Ernie Els: I really feel I have a chance to win another major

Ernie Els - 2013 US Open - Merion

It is now 29 years since Jack Nicklaus, then 46, won at Augusta National.

The intervening years have proved victory at such a stage in life to be the exception rather than rule, a matter only enhanced by the lengthening of the Masters course to its current brutal extent of almost 7,500 yards. Nicklaus was also such an outstanding talent that subsequent comparison is perhaps invalid in any case; this marked his sixth Masters triumph and final major of 18.

Now 45, Ernie Els will make his 21st appearance at Augusta next month. He is well placed to discuss the disparity or otherwise between young and old in modern-day professional golf, having won his first major in 1994 and most recent only three years ago, when Adam Scott was dramatically upstaged at Royal Lytham & St Annes.

“I am not as long as other guys,” Els acknowledges. “Phil Mickelson is a lot longer than I am, he definitely has a chance and is someone you have to watch out for there.

“I have had a lot of bad fortune at Augusta but still always feel I have a chance. But you have still got to favour the young guys. Rory McIlroy has already won four majors, he is only 25 and streets ahead of his generation of players. It is almost like a ‘Tiger effect’. Rickie Fowler is close, Jordan Spieth is probably the next best thing of the youngsters then you have Bubba Watson, who is tailor-made for the [Augusta] golf course.”

Not that Els will return to Georgia without hope. As he rightly points out, experience can offset youthful vigour. “I don’t try and compare myself to them,” he adds. “I am 45, I remember when my heroes – Greg Norman, Nick Price, Bernhard Langer – got older. They still tried to compete and I am there now.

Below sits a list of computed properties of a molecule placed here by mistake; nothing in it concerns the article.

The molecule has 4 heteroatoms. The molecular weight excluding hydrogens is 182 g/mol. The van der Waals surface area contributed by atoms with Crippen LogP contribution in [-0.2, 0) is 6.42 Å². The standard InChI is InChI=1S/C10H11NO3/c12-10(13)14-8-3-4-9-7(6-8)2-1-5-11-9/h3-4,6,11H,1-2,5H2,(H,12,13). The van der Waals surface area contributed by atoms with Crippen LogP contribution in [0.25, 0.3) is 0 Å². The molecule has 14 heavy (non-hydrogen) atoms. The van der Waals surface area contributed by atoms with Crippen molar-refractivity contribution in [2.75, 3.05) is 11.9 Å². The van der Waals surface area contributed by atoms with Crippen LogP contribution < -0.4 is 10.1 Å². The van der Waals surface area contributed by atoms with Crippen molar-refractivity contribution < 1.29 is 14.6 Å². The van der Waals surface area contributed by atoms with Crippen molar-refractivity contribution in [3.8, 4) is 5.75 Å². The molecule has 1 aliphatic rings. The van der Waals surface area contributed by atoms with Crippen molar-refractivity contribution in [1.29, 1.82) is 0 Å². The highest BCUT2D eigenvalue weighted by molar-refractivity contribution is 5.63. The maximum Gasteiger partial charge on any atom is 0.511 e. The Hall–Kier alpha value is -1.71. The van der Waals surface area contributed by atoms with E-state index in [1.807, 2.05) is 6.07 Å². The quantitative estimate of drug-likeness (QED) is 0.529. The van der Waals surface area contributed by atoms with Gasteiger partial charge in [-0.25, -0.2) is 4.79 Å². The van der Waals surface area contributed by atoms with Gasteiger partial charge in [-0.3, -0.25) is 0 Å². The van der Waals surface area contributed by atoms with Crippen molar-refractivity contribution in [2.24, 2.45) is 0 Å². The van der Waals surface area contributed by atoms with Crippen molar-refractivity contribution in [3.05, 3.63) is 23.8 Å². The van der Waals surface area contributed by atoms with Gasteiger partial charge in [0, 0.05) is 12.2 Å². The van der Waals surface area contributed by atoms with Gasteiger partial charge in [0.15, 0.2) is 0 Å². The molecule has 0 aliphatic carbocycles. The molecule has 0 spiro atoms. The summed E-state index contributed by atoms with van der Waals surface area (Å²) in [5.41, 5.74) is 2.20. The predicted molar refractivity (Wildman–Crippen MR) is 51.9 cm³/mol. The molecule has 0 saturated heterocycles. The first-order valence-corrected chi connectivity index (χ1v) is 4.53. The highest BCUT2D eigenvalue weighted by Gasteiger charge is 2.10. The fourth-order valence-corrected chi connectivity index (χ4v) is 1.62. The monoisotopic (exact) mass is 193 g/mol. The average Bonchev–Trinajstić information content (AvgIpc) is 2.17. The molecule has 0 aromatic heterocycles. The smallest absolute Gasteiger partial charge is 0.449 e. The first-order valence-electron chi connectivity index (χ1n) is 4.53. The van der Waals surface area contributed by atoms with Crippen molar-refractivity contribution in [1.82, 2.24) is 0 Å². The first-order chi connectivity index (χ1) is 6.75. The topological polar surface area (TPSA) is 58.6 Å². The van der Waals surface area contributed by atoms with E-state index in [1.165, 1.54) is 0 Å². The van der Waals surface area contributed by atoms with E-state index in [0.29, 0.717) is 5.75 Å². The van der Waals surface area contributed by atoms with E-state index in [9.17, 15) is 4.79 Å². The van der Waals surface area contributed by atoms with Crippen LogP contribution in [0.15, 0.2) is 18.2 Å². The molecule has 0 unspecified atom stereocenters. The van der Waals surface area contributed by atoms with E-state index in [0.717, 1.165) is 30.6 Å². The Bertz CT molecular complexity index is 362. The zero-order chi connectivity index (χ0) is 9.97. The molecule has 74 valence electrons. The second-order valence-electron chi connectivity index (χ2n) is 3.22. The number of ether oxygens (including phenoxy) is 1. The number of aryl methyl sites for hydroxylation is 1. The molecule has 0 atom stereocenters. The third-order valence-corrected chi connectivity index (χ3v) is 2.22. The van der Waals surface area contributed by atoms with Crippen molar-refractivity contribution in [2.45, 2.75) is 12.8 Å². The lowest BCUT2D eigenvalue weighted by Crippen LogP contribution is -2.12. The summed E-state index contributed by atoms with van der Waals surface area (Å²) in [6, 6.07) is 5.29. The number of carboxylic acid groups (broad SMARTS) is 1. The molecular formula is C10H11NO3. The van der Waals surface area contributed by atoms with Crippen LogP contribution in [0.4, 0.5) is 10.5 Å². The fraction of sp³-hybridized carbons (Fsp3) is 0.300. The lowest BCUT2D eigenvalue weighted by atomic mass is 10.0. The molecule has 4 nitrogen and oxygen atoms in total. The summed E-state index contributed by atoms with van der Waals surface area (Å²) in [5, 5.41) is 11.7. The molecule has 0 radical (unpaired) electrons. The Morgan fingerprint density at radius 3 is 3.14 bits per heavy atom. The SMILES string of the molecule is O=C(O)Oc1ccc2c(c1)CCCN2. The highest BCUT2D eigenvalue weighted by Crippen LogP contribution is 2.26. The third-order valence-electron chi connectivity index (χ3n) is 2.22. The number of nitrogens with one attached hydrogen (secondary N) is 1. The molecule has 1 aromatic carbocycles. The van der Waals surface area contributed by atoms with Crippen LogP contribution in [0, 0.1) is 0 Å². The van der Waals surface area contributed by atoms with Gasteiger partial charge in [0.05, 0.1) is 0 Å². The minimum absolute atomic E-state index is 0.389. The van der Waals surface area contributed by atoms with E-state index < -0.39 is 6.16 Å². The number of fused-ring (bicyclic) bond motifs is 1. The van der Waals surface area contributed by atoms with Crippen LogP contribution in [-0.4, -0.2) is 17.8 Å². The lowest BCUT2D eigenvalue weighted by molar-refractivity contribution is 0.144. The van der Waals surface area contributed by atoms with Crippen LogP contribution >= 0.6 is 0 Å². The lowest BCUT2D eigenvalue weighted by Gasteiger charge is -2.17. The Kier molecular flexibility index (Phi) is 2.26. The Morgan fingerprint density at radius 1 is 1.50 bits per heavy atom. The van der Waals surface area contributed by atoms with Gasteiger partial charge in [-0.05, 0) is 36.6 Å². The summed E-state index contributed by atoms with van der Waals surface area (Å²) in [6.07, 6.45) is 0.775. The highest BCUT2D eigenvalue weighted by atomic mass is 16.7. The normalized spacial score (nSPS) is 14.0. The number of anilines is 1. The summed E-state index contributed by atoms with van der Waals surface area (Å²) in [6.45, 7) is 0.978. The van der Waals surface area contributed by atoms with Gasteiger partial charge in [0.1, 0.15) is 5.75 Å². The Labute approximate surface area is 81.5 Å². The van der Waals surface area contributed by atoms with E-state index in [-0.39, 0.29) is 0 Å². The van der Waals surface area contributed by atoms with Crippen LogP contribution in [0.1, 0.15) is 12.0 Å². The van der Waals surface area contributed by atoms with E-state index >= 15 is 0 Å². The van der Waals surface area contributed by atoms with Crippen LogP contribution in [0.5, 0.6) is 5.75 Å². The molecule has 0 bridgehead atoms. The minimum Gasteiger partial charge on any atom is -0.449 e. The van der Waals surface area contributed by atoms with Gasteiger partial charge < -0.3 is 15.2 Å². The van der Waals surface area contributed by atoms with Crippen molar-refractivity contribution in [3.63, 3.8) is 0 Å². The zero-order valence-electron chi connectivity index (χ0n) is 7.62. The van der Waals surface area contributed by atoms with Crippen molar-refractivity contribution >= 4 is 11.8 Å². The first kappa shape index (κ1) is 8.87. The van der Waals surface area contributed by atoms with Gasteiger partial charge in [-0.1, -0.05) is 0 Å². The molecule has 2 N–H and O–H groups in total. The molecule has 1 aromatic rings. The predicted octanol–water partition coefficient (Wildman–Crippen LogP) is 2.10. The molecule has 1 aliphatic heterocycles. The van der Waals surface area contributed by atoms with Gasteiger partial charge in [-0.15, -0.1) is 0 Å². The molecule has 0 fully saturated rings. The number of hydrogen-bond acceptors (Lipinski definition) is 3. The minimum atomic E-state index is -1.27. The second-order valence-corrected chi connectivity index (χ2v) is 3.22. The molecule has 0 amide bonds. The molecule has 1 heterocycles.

“At my best I feel I am good enough. I haven’t been at my best for a while now but I really feel like I have a chance to win a major. The younger guys are in a position now which is kind of weird; they have all the confidence going but they have still got to do it. We have done it. For them to get to that next step, a huge step as you saw with Adam when I won the Open [in 2012]; you will see things like that happen because it means so much. So you could see [older] guys sneak a major here and there.”

Els is back in a positive mental place. He tied 13th at the Arnold Palmer Invitational, making 21 birdies over four rounds and a closing one of 68. Bizarrely for a player of his talent, this represented his first made cut on the PGA Tour in 2015.

“I needed that,” he says. “I had a nice full schedule, at the AT&T event a month ago I felt really good about my game but missed the cut. Then I was really down at Riviera, I didn’t enjoy the Honda Classic with the weather, things kind of jumped on me; I had gone a month and not made a cheque. I don’t think I had ever done that before.”

By his own admission, Els had quickly descended into “la la land”. This week will prove easier; he plans a complete break, involving “the playing of tennis and eating a lot” until Thursday, when he will begin preparation for the Shell Houston Open. “I really feel I have a chance at Houston. I want to get to the point where I am competing again,” says the South African.

From there, Els will head for Augusta. The one year since 1994 that he wasn’t present for the first major of the season, 2012, merely intensified his hunger for the Masters scene. “You always appreciate it, it is so special,” Els says. “I don’t want to say the most special but it is still unbelievably special, especially given that time I didn’t get in the field and was able to go back.

“It excites you more when you have game, which I am starting to have. I have gone in there with a lot of game and gone in there with no game; it is not a lot of fun when you have none but it is a really great week when you have game and you are feeling the excitement of the crowd on the golf course.”

Els has been there, seen it, done it all before. Which is probably an undervalued asset.

Powered by Guardian.co.ukThis article was written by Ewan Murray, for theguardian.com on Wednesday 25th March 2015 09.00 Europe/Londonguardian.co.uk © Guardian News and Media Limited 2010